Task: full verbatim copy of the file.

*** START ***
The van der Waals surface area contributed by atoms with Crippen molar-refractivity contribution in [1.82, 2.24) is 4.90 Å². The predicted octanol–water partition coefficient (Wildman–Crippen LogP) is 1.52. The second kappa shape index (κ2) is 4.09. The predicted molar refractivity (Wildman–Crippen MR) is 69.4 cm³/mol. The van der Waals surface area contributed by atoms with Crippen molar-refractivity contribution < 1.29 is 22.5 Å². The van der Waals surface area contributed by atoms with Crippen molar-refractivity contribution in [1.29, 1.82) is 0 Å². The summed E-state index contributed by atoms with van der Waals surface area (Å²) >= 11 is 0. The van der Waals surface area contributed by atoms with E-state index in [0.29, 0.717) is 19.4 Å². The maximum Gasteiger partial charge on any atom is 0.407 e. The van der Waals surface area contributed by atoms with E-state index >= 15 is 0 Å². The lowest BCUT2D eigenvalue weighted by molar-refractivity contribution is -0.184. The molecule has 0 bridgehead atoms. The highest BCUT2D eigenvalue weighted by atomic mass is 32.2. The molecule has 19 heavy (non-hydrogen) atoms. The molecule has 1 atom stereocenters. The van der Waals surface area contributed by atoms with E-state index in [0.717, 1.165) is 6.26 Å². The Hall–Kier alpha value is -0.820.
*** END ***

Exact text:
The van der Waals surface area contributed by atoms with Crippen molar-refractivity contribution in [1.82, 2.24) is 4.90 Å². The predicted octanol–water partition coefficient (Wildman–Crippen LogP) is 1.52. The second kappa shape index (κ2) is 4.09. The predicted molar refractivity (Wildman–Crippen MR) is 69.4 cm³/mol. The van der Waals surface area contributed by atoms with Crippen molar-refractivity contribution < 1.29 is 22.5 Å². The van der Waals surface area contributed by atoms with Crippen molar-refractivity contribution in [1.29, 1.82) is 0 Å². The summed E-state index contributed by atoms with van der Waals surface area (Å²) >= 11 is 0. The van der Waals surface area contributed by atoms with E-state index in [0.29, 0.717) is 19.4 Å². The maximum Gasteiger partial charge on any atom is 0.407 e. The van der Waals surface area contributed by atoms with E-state index >= 15 is 0 Å². The lowest BCUT2D eigenvalue weighted by molar-refractivity contribution is -0.184. The molecule has 0 bridgehead atoms. The highest BCUT2D eigenvalue weighted by atomic mass is 32.2. The molecule has 19 heavy (non-hydrogen) atoms. The molecule has 1 atom stereocenters. The van der Waals surface area contributed by atoms with E-state index in [0.717, 1.165) is 6.26 Å². The Hall–Kier alpha value is -0.820.